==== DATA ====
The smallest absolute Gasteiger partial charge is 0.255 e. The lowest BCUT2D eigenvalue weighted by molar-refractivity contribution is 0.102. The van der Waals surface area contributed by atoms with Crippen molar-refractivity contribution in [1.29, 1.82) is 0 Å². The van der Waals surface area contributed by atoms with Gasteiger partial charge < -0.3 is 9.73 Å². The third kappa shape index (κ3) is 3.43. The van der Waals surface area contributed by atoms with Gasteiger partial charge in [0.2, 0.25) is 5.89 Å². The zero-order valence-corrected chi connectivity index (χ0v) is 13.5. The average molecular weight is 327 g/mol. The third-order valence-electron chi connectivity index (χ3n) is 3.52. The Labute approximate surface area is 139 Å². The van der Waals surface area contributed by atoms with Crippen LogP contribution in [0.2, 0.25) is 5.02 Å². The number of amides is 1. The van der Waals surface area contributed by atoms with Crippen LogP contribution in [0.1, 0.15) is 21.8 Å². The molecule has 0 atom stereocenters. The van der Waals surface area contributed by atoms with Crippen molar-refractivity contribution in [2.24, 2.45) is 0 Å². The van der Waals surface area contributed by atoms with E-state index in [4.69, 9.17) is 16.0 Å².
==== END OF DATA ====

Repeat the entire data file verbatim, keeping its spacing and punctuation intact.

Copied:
The smallest absolute Gasteiger partial charge is 0.255 e. The lowest BCUT2D eigenvalue weighted by molar-refractivity contribution is 0.102. The van der Waals surface area contributed by atoms with Crippen molar-refractivity contribution in [1.29, 1.82) is 0 Å². The van der Waals surface area contributed by atoms with Gasteiger partial charge < -0.3 is 9.73 Å². The third kappa shape index (κ3) is 3.43. The van der Waals surface area contributed by atoms with Gasteiger partial charge in [0.2, 0.25) is 5.89 Å². The zero-order valence-corrected chi connectivity index (χ0v) is 13.5. The average molecular weight is 327 g/mol. The third-order valence-electron chi connectivity index (χ3n) is 3.52. The Labute approximate surface area is 139 Å². The van der Waals surface area contributed by atoms with Crippen LogP contribution in [0.2, 0.25) is 5.02 Å². The number of amides is 1. The van der Waals surface area contributed by atoms with Crippen LogP contribution in [0.1, 0.15) is 21.8 Å². The molecule has 0 atom stereocenters. The van der Waals surface area contributed by atoms with Crippen molar-refractivity contribution in [2.24, 2.45) is 0 Å². The van der Waals surface area contributed by atoms with E-state index in [4.69, 9.17) is 16.0 Å².